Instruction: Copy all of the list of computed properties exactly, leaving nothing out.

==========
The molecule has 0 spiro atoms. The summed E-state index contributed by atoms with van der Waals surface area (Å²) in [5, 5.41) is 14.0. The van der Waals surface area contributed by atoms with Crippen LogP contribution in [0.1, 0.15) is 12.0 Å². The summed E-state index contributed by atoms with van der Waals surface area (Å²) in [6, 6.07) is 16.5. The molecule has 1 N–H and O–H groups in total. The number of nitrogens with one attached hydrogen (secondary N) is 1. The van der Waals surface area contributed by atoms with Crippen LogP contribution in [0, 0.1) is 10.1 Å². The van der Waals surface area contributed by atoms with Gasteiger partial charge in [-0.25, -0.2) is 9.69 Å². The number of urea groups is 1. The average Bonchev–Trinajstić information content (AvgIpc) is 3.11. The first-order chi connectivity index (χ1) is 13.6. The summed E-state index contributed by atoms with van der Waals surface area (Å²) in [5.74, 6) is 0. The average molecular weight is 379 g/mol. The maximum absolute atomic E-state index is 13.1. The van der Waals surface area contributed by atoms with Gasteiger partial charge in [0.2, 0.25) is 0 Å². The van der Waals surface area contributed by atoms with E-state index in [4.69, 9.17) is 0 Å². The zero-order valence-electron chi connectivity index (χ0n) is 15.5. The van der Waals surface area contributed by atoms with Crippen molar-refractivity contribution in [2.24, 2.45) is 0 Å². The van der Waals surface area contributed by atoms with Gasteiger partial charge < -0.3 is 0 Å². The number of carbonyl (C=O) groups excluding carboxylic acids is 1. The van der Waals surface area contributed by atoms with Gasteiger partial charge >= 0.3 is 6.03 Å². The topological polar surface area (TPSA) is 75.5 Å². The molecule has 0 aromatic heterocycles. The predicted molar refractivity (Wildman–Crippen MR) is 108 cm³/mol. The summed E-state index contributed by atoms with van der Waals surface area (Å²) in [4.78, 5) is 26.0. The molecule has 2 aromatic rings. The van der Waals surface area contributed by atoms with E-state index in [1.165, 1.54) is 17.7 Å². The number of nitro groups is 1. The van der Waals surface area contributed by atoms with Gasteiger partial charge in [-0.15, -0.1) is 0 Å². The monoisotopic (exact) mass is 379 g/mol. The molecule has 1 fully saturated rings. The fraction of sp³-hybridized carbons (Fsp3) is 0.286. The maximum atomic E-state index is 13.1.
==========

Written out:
The molecule has 0 spiro atoms. The summed E-state index contributed by atoms with van der Waals surface area (Å²) in [5, 5.41) is 14.0. The van der Waals surface area contributed by atoms with Crippen LogP contribution in [0.1, 0.15) is 12.0 Å². The summed E-state index contributed by atoms with van der Waals surface area (Å²) in [6, 6.07) is 16.5. The molecule has 1 N–H and O–H groups in total. The number of nitrogens with one attached hydrogen (secondary N) is 1. The van der Waals surface area contributed by atoms with Crippen LogP contribution in [0, 0.1) is 10.1 Å². The van der Waals surface area contributed by atoms with Gasteiger partial charge in [-0.25, -0.2) is 9.69 Å². The number of urea groups is 1. The average Bonchev–Trinajstić information content (AvgIpc) is 3.11. The first-order chi connectivity index (χ1) is 13.6. The summed E-state index contributed by atoms with van der Waals surface area (Å²) in [5.74, 6) is 0. The average molecular weight is 379 g/mol. The maximum absolute atomic E-state index is 13.1. The van der Waals surface area contributed by atoms with Gasteiger partial charge in [0.2, 0.25) is 0 Å². The van der Waals surface area contributed by atoms with E-state index in [4.69, 9.17) is 0 Å². The zero-order valence-electron chi connectivity index (χ0n) is 15.5. The van der Waals surface area contributed by atoms with Crippen molar-refractivity contribution in [2.24, 2.45) is 0 Å². The van der Waals surface area contributed by atoms with Gasteiger partial charge < -0.3 is 0 Å². The number of carbonyl (C=O) groups excluding carboxylic acids is 1. The van der Waals surface area contributed by atoms with Gasteiger partial charge >= 0.3 is 6.03 Å². The topological polar surface area (TPSA) is 75.5 Å². The molecule has 0 aromatic heterocycles. The predicted molar refractivity (Wildman–Crippen MR) is 108 cm³/mol. The summed E-state index contributed by atoms with van der Waals surface area (Å²) in [4.78, 5) is 26.0. The molecule has 2 aromatic rings. The van der Waals surface area contributed by atoms with E-state index in [1.165, 1.54) is 17.7 Å². The number of nitro groups is 1. The van der Waals surface area contributed by atoms with Gasteiger partial charge in [-0.15, -0.1) is 0 Å². The monoisotopic (exact) mass is 379 g/mol. The molecule has 1 fully saturated rings. The fraction of sp³-hybridized carbons (Fsp3) is 0.286. The maximum atomic E-state index is 13.1.